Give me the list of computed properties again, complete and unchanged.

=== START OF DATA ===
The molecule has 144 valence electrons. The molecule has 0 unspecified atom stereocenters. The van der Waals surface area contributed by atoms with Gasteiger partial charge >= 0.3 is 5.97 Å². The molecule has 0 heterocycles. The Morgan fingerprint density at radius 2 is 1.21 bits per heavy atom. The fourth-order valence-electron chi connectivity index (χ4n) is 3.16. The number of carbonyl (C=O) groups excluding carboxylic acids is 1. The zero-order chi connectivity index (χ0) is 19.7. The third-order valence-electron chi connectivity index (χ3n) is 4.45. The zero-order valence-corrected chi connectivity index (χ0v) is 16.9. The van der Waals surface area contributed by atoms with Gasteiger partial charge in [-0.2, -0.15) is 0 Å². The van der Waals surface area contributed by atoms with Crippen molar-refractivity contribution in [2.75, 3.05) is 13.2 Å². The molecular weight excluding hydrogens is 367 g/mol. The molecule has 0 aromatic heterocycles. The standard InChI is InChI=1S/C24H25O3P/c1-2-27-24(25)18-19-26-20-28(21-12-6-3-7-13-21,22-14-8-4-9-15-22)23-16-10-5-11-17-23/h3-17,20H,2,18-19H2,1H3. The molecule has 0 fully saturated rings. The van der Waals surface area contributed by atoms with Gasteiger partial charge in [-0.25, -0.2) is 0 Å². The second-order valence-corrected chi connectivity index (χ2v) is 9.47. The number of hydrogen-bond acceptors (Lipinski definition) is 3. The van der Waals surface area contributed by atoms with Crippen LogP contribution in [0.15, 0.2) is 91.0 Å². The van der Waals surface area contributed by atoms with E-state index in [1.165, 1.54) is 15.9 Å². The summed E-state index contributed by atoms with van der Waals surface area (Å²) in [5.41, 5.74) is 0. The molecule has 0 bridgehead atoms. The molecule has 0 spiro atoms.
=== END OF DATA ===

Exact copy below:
The molecule has 144 valence electrons. The molecule has 0 unspecified atom stereocenters. The van der Waals surface area contributed by atoms with Gasteiger partial charge >= 0.3 is 5.97 Å². The molecule has 0 heterocycles. The Morgan fingerprint density at radius 2 is 1.21 bits per heavy atom. The fourth-order valence-electron chi connectivity index (χ4n) is 3.16. The number of carbonyl (C=O) groups excluding carboxylic acids is 1. The zero-order chi connectivity index (χ0) is 19.7. The third-order valence-electron chi connectivity index (χ3n) is 4.45. The zero-order valence-corrected chi connectivity index (χ0v) is 16.9. The van der Waals surface area contributed by atoms with Gasteiger partial charge in [-0.2, -0.15) is 0 Å². The van der Waals surface area contributed by atoms with Crippen molar-refractivity contribution in [2.75, 3.05) is 13.2 Å². The molecular weight excluding hydrogens is 367 g/mol. The molecule has 0 aromatic heterocycles. The standard InChI is InChI=1S/C24H25O3P/c1-2-27-24(25)18-19-26-20-28(21-12-6-3-7-13-21,22-14-8-4-9-15-22)23-16-10-5-11-17-23/h3-17,20H,2,18-19H2,1H3. The molecule has 0 fully saturated rings. The van der Waals surface area contributed by atoms with Gasteiger partial charge in [-0.25, -0.2) is 0 Å². The second-order valence-corrected chi connectivity index (χ2v) is 9.47. The number of hydrogen-bond acceptors (Lipinski definition) is 3. The van der Waals surface area contributed by atoms with Crippen LogP contribution in [0.15, 0.2) is 91.0 Å². The van der Waals surface area contributed by atoms with E-state index in [1.165, 1.54) is 15.9 Å². The summed E-state index contributed by atoms with van der Waals surface area (Å²) in [5.41, 5.74) is 0. The molecule has 0 bridgehead atoms. The molecule has 0 spiro atoms.